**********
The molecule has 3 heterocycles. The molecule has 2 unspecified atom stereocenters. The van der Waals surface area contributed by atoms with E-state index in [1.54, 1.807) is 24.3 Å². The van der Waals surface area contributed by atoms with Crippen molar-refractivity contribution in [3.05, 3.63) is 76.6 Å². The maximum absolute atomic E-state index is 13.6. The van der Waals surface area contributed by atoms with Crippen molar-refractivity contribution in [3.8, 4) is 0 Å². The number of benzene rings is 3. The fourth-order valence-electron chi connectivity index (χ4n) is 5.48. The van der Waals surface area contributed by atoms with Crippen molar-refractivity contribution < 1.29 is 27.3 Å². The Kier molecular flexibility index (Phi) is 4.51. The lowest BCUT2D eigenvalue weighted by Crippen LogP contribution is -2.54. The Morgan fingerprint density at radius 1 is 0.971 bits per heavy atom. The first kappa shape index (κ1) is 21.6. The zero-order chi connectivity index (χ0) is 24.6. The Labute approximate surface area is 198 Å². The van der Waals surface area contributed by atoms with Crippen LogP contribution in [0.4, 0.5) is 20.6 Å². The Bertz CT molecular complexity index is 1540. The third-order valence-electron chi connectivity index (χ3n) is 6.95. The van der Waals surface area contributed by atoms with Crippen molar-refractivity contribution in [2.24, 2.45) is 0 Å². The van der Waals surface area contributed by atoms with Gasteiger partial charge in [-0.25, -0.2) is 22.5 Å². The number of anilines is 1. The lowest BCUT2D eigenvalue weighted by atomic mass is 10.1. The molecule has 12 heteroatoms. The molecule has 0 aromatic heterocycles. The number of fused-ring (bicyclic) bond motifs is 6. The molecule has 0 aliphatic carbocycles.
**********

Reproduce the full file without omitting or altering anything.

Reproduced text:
The molecule has 3 heterocycles. The molecule has 2 unspecified atom stereocenters. The van der Waals surface area contributed by atoms with E-state index in [1.54, 1.807) is 24.3 Å². The van der Waals surface area contributed by atoms with Crippen molar-refractivity contribution in [3.05, 3.63) is 76.6 Å². The maximum absolute atomic E-state index is 13.6. The van der Waals surface area contributed by atoms with Crippen molar-refractivity contribution in [3.8, 4) is 0 Å². The number of benzene rings is 3. The fourth-order valence-electron chi connectivity index (χ4n) is 5.48. The van der Waals surface area contributed by atoms with Crippen molar-refractivity contribution < 1.29 is 27.3 Å². The Kier molecular flexibility index (Phi) is 4.51. The lowest BCUT2D eigenvalue weighted by Crippen LogP contribution is -2.54. The Morgan fingerprint density at radius 1 is 0.971 bits per heavy atom. The first kappa shape index (κ1) is 21.6. The zero-order chi connectivity index (χ0) is 24.6. The Labute approximate surface area is 198 Å². The van der Waals surface area contributed by atoms with Crippen LogP contribution in [0.4, 0.5) is 20.6 Å². The Bertz CT molecular complexity index is 1540. The third-order valence-electron chi connectivity index (χ3n) is 6.95. The van der Waals surface area contributed by atoms with Crippen molar-refractivity contribution in [2.24, 2.45) is 0 Å². The van der Waals surface area contributed by atoms with Gasteiger partial charge in [-0.25, -0.2) is 22.5 Å². The number of anilines is 1. The lowest BCUT2D eigenvalue weighted by atomic mass is 10.1. The molecule has 12 heteroatoms. The molecule has 0 aromatic heterocycles. The number of fused-ring (bicyclic) bond motifs is 6. The molecule has 0 aliphatic carbocycles.